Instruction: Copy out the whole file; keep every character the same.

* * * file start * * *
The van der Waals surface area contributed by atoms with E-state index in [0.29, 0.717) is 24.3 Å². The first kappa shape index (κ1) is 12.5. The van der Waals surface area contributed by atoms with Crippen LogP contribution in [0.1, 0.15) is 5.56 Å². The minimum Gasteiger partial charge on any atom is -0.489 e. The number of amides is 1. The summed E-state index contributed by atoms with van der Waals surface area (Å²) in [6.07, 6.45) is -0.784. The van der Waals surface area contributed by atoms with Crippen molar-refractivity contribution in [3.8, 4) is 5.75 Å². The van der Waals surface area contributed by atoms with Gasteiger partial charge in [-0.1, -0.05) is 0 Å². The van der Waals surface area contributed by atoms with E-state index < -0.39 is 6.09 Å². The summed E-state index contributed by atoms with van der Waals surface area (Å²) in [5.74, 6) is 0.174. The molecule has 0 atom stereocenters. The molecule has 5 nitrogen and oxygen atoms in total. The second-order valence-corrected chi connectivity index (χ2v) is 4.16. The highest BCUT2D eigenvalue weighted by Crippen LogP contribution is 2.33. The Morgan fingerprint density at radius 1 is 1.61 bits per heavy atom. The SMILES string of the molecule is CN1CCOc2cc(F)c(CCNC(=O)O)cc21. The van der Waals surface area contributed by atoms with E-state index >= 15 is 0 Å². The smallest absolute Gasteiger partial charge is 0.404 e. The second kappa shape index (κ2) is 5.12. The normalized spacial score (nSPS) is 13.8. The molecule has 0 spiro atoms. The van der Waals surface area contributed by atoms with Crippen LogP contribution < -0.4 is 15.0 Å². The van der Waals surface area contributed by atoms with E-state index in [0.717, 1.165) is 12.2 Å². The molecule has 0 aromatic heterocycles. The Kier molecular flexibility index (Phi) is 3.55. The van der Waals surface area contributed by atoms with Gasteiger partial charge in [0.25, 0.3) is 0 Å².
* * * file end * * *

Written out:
The van der Waals surface area contributed by atoms with E-state index in [0.29, 0.717) is 24.3 Å². The first kappa shape index (κ1) is 12.5. The van der Waals surface area contributed by atoms with Crippen LogP contribution in [0.1, 0.15) is 5.56 Å². The minimum Gasteiger partial charge on any atom is -0.489 e. The number of amides is 1. The summed E-state index contributed by atoms with van der Waals surface area (Å²) in [6.07, 6.45) is -0.784. The van der Waals surface area contributed by atoms with Crippen molar-refractivity contribution in [3.8, 4) is 5.75 Å². The van der Waals surface area contributed by atoms with Gasteiger partial charge in [-0.1, -0.05) is 0 Å². The van der Waals surface area contributed by atoms with E-state index < -0.39 is 6.09 Å². The summed E-state index contributed by atoms with van der Waals surface area (Å²) in [5.74, 6) is 0.174. The molecule has 0 atom stereocenters. The molecule has 5 nitrogen and oxygen atoms in total. The second-order valence-corrected chi connectivity index (χ2v) is 4.16. The highest BCUT2D eigenvalue weighted by Crippen LogP contribution is 2.33. The Morgan fingerprint density at radius 1 is 1.61 bits per heavy atom. The SMILES string of the molecule is CN1CCOc2cc(F)c(CCNC(=O)O)cc21. The van der Waals surface area contributed by atoms with E-state index >= 15 is 0 Å². The smallest absolute Gasteiger partial charge is 0.404 e. The second kappa shape index (κ2) is 5.12. The normalized spacial score (nSPS) is 13.8. The molecule has 0 spiro atoms. The van der Waals surface area contributed by atoms with Crippen LogP contribution < -0.4 is 15.0 Å². The van der Waals surface area contributed by atoms with E-state index in [0.717, 1.165) is 12.2 Å². The molecule has 0 aromatic heterocycles. The Kier molecular flexibility index (Phi) is 3.55. The van der Waals surface area contributed by atoms with Gasteiger partial charge in [0.25, 0.3) is 0 Å².